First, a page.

Remember Sam Benningfield? He’s the judge in White County, Tennessee who reduced jail time if offenders agreed to get birth control: vasectomies for men, and an anti-pregnancy implant for women. That changed when he rescinded his original order on Wednesday. His explanation: the state’s Department of Health stopped providing free services to inmates for the purposes of this deal.
Judge Benningfield said in mid-July that he implemented the original order to stop offenders (usually drug users) from having kids. His reasoning was that this would allow them to get their lives together amid unemployment and late payments on child support. The American Civil Liberties Union, for one, weren’t fans of this, calling it “unconstitutional.”
As might be expected, they welcomed Wednesday’s order in a statement obtained by LawNewz.com. From ACLU-TN Executive Director Hedy Weinberg on Thursday:
We are pleased that Judge Benningfield rescinded his unconstitutional standing order that offered a 30-day jail credit to inmates in exchange for getting vasectomies or birth control implants. The Constitution protects people’s right to choose whether and when to procreate. The judge’s initial order undermined this constitutional protection because it amounted to the government coercing people not to procreate. Though the program was technically ‘voluntary,’ spending even a few days in jail can lead to the loss of jobs, child custody, housing and vehicles. To the individual faced with these collateral consequences of time spent behind bars, a choice between sterilization or contraception and a reduced jail sentence is not much of a choice at all. The judge’s order crossed a constitutional line and we are pleased that he rescinded it.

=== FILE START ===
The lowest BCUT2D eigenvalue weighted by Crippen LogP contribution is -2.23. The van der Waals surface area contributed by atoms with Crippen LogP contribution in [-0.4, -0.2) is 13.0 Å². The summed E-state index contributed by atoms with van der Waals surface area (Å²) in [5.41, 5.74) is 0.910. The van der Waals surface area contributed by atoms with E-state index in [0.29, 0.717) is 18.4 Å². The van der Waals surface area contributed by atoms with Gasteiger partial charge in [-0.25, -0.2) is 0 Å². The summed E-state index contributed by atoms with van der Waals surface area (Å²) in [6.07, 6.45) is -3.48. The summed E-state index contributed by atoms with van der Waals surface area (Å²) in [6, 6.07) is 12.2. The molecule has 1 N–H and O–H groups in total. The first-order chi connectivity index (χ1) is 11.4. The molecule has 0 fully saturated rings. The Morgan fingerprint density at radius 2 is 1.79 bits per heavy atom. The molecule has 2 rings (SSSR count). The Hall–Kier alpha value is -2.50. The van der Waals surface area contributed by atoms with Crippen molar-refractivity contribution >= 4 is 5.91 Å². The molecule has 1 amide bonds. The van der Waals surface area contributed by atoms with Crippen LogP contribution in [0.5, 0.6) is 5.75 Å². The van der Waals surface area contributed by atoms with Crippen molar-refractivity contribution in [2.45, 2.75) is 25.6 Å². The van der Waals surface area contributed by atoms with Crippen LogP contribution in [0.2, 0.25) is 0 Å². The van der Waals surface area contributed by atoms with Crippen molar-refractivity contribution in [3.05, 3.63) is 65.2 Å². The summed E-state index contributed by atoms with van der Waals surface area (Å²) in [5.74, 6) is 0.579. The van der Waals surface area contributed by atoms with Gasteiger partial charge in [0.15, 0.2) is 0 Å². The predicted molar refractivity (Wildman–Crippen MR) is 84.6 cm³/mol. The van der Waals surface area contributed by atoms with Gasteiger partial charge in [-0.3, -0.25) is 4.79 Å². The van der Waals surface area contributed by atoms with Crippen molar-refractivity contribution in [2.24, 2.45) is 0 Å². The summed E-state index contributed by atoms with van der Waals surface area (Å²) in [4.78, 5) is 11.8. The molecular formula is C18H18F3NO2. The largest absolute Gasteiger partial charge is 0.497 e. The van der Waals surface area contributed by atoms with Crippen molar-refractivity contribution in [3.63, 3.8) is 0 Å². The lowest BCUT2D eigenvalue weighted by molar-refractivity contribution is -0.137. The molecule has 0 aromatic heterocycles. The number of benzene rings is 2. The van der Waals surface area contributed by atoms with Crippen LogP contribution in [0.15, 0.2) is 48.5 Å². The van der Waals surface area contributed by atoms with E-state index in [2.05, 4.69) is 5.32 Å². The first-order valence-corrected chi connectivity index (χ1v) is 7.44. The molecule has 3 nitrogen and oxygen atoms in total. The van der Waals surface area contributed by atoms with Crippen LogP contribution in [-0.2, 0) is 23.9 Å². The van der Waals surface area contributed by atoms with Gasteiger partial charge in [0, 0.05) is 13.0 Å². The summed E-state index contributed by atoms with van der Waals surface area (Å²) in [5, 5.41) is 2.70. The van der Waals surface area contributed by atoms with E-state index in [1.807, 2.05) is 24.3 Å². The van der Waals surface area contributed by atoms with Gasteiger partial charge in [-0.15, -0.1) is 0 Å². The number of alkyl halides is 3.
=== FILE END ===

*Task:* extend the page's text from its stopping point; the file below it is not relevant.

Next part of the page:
Enough inmates accepted the deal that there was some backlog, but no one is getting screwed by Wednesday’s decision to rescind it. Benningfield promised to grant credit to anyone who already agreed to it, whether or not they got any birth control.
[Screengrab of Benningfield via News Channel 5]